Sunday, August 15, 2004

Angels Among Us

Published August 2004

About 15 years ago, I met a young man, Adam, who went to our church. He was very close to his family, seemingly always cheerful, and had a smile for me every time I saw him. He was openly affectionate to his parents, giving them hugs and saying hello to everyone he met. I found myself staring at him wondering to myself, “what is he so happy about all the time”? Each week I would look to see if he was at Mass. He was so demonstrative in his affections and completely unashamed by his own joy, I wanted to see what he would teach me next. When I didn’t see him, I felt disappointment. I looked forward to the next time I would say hello to him. Adam was 16 and he was born with Downs’ Syndrome. But for some of the facial features that are typical with Downs’, he was like me in every way, except one thing, he lacked cynicism. I admired him and envied him at the same time. We moved out of the area and I think about him now and again. He and I would have been lifelong friends I’m sure.

I was at my favorite lunchtime cafĂ© 8 years ago, when I asked the guy across the counter from me who made the best big salad in the world, what happened to his co-worker who usually worked the espresso machine. “She’s out –something medical” Won’t be back for three weeks.” I was concerned and he hinted without saying too much that she was 4 months pregnant with a ‘Downs kid’ and was “taking care “it”. I knew what he meant by that. I went back to my office and cried. I cried for her and I cried for the baby. I hardly knew her but for the fabulous lattes she brewed. I never saw her again. Someone said she never got over what happened to her. I understood and wished somehow that she could have known Adam.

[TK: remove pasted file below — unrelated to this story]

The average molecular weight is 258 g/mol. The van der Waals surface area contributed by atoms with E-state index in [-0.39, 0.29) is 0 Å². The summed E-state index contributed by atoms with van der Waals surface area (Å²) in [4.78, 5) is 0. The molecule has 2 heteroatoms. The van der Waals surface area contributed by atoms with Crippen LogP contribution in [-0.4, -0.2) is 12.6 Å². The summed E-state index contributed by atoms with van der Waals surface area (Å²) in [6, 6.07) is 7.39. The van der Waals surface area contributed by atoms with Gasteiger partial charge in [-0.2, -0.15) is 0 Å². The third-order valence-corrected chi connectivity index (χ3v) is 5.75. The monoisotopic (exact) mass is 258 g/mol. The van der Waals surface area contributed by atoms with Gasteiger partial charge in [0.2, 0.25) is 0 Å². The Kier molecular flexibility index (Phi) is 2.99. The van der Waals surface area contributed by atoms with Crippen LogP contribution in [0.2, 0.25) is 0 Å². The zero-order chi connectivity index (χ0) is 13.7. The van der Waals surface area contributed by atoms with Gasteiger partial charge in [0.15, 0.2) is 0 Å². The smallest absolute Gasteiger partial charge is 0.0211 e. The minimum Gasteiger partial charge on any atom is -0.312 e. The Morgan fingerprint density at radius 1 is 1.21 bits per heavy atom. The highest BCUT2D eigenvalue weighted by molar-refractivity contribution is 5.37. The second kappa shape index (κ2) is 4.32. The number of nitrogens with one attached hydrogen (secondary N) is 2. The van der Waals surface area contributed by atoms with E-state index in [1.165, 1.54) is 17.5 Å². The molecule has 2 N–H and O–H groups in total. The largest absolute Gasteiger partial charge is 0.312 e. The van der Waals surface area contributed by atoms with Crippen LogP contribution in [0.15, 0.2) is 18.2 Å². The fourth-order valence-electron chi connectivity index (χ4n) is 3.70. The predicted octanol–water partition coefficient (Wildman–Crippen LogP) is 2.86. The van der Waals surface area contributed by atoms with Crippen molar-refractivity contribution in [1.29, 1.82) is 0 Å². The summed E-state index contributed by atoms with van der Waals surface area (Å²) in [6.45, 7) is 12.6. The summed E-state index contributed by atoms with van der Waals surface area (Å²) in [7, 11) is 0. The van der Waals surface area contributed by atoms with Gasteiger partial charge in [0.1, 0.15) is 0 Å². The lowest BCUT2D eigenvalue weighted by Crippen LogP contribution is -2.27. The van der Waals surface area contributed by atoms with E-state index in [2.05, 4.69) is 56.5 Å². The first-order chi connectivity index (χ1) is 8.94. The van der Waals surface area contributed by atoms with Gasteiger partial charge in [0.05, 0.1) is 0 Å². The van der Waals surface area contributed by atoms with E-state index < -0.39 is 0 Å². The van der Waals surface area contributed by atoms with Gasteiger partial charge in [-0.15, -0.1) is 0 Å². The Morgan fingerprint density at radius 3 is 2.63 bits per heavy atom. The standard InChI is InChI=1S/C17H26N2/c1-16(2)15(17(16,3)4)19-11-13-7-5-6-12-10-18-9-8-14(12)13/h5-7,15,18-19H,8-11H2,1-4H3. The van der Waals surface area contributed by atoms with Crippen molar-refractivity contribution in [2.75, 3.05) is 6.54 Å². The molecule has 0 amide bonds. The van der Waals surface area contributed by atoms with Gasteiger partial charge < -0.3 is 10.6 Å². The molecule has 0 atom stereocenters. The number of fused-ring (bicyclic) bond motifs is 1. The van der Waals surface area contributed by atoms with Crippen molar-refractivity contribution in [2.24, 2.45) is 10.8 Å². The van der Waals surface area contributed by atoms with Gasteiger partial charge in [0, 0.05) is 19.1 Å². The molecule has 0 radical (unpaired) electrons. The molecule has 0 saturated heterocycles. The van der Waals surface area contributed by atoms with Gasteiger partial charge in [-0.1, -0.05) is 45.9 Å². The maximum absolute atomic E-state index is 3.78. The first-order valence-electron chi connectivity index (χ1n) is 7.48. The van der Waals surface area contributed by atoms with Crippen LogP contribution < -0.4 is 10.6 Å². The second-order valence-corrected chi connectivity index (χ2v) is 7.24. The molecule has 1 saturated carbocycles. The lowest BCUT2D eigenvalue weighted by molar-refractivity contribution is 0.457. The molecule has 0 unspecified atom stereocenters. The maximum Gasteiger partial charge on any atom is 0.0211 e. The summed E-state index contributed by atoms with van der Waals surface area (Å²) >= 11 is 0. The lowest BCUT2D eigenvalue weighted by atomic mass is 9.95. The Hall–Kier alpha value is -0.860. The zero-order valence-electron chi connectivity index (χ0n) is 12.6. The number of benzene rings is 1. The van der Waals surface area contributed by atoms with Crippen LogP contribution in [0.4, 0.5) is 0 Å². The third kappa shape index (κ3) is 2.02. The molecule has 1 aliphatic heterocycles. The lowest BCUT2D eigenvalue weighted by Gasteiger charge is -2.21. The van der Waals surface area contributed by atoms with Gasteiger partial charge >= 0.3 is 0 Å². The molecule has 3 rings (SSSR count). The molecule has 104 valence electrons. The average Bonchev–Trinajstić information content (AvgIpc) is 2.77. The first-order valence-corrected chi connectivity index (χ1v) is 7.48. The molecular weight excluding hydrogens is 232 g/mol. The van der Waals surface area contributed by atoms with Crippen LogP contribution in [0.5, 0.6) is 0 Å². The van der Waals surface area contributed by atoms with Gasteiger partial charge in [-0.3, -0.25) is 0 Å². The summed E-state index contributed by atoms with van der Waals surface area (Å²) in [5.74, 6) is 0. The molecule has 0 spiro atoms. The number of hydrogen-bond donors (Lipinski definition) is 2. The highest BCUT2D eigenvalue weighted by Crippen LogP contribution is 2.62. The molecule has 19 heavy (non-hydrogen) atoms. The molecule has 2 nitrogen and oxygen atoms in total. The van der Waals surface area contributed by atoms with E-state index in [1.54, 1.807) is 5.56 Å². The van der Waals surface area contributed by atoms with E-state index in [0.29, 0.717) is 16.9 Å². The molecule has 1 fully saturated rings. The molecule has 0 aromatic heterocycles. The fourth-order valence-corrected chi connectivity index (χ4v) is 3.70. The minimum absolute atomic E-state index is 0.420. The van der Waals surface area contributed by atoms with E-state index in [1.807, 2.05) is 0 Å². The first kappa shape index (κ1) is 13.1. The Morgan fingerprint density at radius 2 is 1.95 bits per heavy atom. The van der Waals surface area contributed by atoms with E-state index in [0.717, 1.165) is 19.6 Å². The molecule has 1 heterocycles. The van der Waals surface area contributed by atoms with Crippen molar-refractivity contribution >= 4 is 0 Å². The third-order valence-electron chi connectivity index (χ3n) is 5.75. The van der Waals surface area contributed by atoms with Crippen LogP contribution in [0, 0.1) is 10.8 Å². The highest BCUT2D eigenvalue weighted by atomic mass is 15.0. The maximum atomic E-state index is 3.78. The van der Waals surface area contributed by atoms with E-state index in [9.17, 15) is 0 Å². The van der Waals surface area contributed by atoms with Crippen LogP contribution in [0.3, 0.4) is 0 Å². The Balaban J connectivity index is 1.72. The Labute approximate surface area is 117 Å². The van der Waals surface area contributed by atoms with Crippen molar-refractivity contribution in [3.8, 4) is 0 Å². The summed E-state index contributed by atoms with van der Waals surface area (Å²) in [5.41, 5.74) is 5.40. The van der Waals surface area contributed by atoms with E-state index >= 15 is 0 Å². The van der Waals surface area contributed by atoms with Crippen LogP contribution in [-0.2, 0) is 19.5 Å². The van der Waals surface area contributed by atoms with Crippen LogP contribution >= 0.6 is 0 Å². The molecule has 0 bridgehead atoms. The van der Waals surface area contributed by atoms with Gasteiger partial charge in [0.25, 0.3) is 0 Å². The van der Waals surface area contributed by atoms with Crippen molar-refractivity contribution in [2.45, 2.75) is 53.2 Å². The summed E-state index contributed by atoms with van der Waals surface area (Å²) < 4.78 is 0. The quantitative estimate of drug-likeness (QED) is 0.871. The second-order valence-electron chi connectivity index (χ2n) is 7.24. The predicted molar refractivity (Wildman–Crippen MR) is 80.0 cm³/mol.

One month ago, a very dear friend of mine Barb, gave birth to a baby girl. Her name is Madeline. The moment I met Madeline, I fell in love with her. She is the most beautiful girl with lips like an angel, and a ‘Gerber baby’ wisp of hair with the pudgiest cheeks you’d ever want to eat! I look forward to getting to know her as she grows up. I told Barb that I can see her as young girl already, in pig tails, full of joy and expectation to see her friends, making sure that all get a warm hello and a hug. I see her working at Starbucks someday, and I imagine all of us meeting there to have coffee just so when can see her and be near her. She will be the one we will look to when all seems cynical and hopeless. I admire my friend Barb and I envy her at the same time. Two of her seven children have special needs, but Maddie’s special gifts will more than outweigh any of her special needs.

Yesterday I drove threw my neighborhood and saw a new neighbor I never noticed before waving frantically at me like we were old friends. I looked at her and waved back. She had the most wonderful smile. She had a spring in her step. She not only waved to me and my kids while out getting her exercise, she waved to the people driving behind me too. She changed my mood for the entire evening. I must find a way to formally meet her, the next chance I get. I have a feeling we’ll be lifelong friends.

Yes, God created the angels for heaven but the most special angels, the ones with Downs’ Syndrome, he created for the earth.

Tammy Maher is a resident of El Dorado Hills and bi-weekly columnist for the Mountain Democrat. You can reach her at

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